Think back to your childhood ... Where did you go after school until the family gathered around the table for dinner? Where and How did you "play?"
I am cursed with an abnormally good memory, so those days from the 1970's replay with a hazy clarity. When I departed Cooks Corners Elementary and that big yellow school bus delivered me to my childhood home at 304 PowderHorn Drive, my mom greeted me -- she was a Music Teacher and usually home when I arrived. We sat around the kitchen table with an after school snack and talked through my day. Then I went out to play.
I walked or rode my bike from PowderHorn onto Hemlock, abandoning it in the driveway of my best childhood friends Cathleen Bolde or Tammy Blasingame. Or, they rode their bikes to my house. Bedrooms and inside play was typically not permitted unless it was cold or rainy. At Cathleen's house there was a pop-up trailer in the backyard. Tammy and I had swing-sets and jungle gyms. If none of those pleased us, we got back on our bikes and rode to the school playground. We took bike rides around the area. Sometimes I played Tennis with one of my other friends. Whatever the case, outside was the place to be.
Cathleen, Tammy and I "hung out." We were friends at Cooks Corners, Thomas Jefferson Junior High and well into our days at Valparaiso High School. In junior high we went roller skating. In high school, we attended football and basketball games and carpooled (or in high school drove) to either Shakey's Pizza or the Dairy Queen. Our interests took us different ways eventually but we were friendly all the way through school.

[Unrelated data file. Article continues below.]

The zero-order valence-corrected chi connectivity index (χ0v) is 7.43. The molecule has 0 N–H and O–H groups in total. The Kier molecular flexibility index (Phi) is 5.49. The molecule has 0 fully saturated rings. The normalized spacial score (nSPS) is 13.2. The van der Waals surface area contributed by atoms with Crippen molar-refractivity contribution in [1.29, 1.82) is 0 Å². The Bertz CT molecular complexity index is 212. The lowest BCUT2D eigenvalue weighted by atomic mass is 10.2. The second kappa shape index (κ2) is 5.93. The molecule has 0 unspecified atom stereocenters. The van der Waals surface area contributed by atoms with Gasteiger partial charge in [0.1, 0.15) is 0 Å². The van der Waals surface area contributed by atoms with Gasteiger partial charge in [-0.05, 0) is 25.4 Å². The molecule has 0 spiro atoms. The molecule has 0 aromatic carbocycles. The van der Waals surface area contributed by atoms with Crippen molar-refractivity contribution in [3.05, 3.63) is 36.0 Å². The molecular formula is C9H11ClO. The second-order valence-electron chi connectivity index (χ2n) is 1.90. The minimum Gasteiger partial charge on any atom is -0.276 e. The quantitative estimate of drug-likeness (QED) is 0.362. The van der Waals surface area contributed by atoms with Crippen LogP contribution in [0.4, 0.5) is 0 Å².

I don't remember exactly everything we did during those after school afternoons. But we played outdoors or in my basement with dolls, board games, record players and dress up clothes, Barbies and my doll house. Video games were non-existent and we didn't watch TV. Wait, I do remember a summer of General Hospital during the Anna, Robert, Duke drama. We'd watch an hour and then go back outside.
And sometime before dinner, I made it home.
I didn't have a Cell phone. I didn't have a GPS tracker on my bike. I wasn't "connected" to any device. If we changed houses, we always called our moms to let them know our locations altered. We made plans on the telephone or just stopped by.
I don't think my mom worried when I left the house. She knew I was out playing and that I'd be home at the designated hour for dinner. We had fun. I have lots of good childhood memories with Tammy and Cathleen.
Kids today play differently. I so looked forward to the days my kids would come home from school and sit at the kitchen table for snack, telling me about their day. But they don't. They tell me they need "down time" after school and turn on the TV or retreat to their rooms. They have electronics and 300 TV stations and Twitter and Facebook (tho' I'm told that's dead for teens) and Nintendos and computers and itunes/Spotify and thousands of exciting locations that can thrill them sitting alone at a desk staring at a computer screen. Heck thanks to Wifi, you can take that "connection" with you wherever you go.
You don't need people. You don't need a Tammy or a Cathleen to play. You can just log-in to Temple Run or Candy Crush or Facebook or Twitter and stimulate a warm, fuzzy virtual connection.
Stimulate or simulate?